So I don't know if the stress level is really going to go up or anything. You know, it is a little bit more exciting. There's more on the line, so I don't know if that will -- I'll try not to let that affect me, though.
Q. I guess the main thing I want to know, you talked about the stress level, does it affect you during the week when you're away from the racetrack, do you think about the Chase and getting in or maybe getting knocked out?
CARL EDWARDS: You know, I think about it. I've done the mental exercises. I've thought about what it would be like both ways and I definitely like the making-the-Chase version better.
You know, personally, I've had very stressful times in my life and they were more around the time of when I was trying to figure out what I was going to do with my life because racing wasn't seeming to work out. That was real stress for me.
Now, I look at this, what I'm doing now, is great competition and I feel like I'm able to focus on a much smaller, you know, I guess figuratively, it's like a narrower focus. All I have to do is do the best I can in one series of race cars, the Nextel Cup cars, to make it into the Chase. So relative to all of the stresses I've had, this is not a huge one, but it is kind of -- it does weigh on my mind. You know, I do think about it a lot.
Q. In other words, if I understand what you're saying is, this is nothing compared to the possibility that you may have ended up being a schoolteacher?
CARL EDWARDS: Absolutely; which being a schoolteacher wouldn't be the end of the world.
I mean, I really had this dream that this is what I wanted it do, and honestly what I'm doing now is I'm sitting here in my second year of Nextel Cup competition, second full year, and I'm trying to do the best I can to prepare myself for my career and to be the best driver I can be for a long time to come.
You know, if we have some bad luck this year, and I don't make the Chase, I guarantee it will even out. I am getting better. It's not like for me this is life-and-death. It is what it is. I'm going to do the best I can.
Q. Do you believe that Nascar champions have common traits and abilities, and if so, could you identify a few?
CARL EDWARDS: Boy, I don't know enough NASCAR champions personally honestly to say. I know that some of them are a lot different from one another, from the outside appears that way. I don't know about common traits.
Q. What traits do you believe that you have that helps you excel as a NASCAR driver?
CARL EDWARDS: Well, I think one of the biggest things is that you have to be able to be extremely objective and realistic about, you know, what is making you perform well or not making you perform well. That's something my dad talked to me a lot about as a kid. He said whatever you can to make something you can do to be better or something you can do to change to make that car go faster, you just have to recognize what it is and do it.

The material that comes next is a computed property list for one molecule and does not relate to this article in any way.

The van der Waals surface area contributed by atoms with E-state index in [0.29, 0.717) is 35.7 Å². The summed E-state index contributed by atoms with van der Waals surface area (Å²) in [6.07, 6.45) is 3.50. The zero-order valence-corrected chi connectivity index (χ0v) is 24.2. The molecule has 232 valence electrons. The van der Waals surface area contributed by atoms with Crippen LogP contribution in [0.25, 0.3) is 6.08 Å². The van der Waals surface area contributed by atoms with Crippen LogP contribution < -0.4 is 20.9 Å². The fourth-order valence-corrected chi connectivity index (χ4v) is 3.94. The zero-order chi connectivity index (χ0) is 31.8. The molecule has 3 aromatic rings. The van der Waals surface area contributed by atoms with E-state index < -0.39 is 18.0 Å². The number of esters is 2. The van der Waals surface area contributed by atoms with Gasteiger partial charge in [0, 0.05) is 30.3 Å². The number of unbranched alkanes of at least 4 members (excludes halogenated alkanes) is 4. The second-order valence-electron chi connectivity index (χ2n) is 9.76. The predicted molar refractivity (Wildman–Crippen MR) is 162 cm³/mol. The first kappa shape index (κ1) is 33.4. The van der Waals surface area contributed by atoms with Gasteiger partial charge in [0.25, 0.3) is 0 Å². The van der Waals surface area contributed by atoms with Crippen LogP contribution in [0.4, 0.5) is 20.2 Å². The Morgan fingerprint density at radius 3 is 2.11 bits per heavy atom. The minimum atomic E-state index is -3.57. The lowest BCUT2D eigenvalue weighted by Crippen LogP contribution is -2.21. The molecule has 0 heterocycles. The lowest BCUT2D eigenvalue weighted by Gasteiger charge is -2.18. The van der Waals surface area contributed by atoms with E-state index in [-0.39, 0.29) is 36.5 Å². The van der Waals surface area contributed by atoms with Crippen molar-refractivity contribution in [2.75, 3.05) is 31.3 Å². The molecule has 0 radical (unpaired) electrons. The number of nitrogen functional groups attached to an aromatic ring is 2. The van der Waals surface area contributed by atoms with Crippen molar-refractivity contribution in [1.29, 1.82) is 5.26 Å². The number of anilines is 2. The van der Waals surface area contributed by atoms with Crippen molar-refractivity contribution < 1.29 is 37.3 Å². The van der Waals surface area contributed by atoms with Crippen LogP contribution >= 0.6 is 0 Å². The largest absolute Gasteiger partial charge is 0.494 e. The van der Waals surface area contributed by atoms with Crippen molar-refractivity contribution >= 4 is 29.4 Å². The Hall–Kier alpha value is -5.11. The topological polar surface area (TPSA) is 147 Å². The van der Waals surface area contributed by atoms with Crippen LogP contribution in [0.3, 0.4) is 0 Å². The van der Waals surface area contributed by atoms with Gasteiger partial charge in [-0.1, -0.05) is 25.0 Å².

I notice that a lot of the good race car drivers I know are able to do that. They can look inside themselves and say, look, make I'm doing something wrong here and fix it.
THE MODERATOR: Thank you very much. Thank you, Carl, for joining us today. We appreciate it. Good luck on Sunday.
CARL EDWARDS: Thanks, sorry for doing this from a cell phone. I appreciate that being acceptable.
THE MODERATOR: That you for calling in. Kyle Petty should be joining us in just a few minutes.
Kyle, welcome to the call.
KYLE PETTY: Thank you.
THE MODERATOR: We appreciate you joining us. You have a little bit of news for us I think talking about your charity motorcycle ride this year. What's the itinerary?
KYLE PETTY: We're doing it a little bit different this year. Kind of like we did last year. We raced because of the way the schedule changes are, NASCAR Nextel Cup changed the schedule. We're in Pocono and then we have to leave Pocono as soon as the race is over and fly out.
This year we've been going coast-to-coast and this is the first year we're really not leaving -- we're leaving from Idaho. We're leaving from Coeur d'Alene, Idaho. They are leaving Saturday while we're at Pocono and going to Glacier National Park on Sunday -- or Saturday night, excuse me. And Sunday they are in Butte, Montana. Them we pick up and head down to Sheridan, Wyoming; down to Boulder, Colorado; over to Salina, Kansas and we're doing some stuff there with one of my sponsors home delivery where they have their Red Barron Pizza Factory, so we are going there for pizza diner one night; and then to Springfield, Illinois and then to Cincinnati, Ohio and back to Asheville, North Carolina and back to the camp.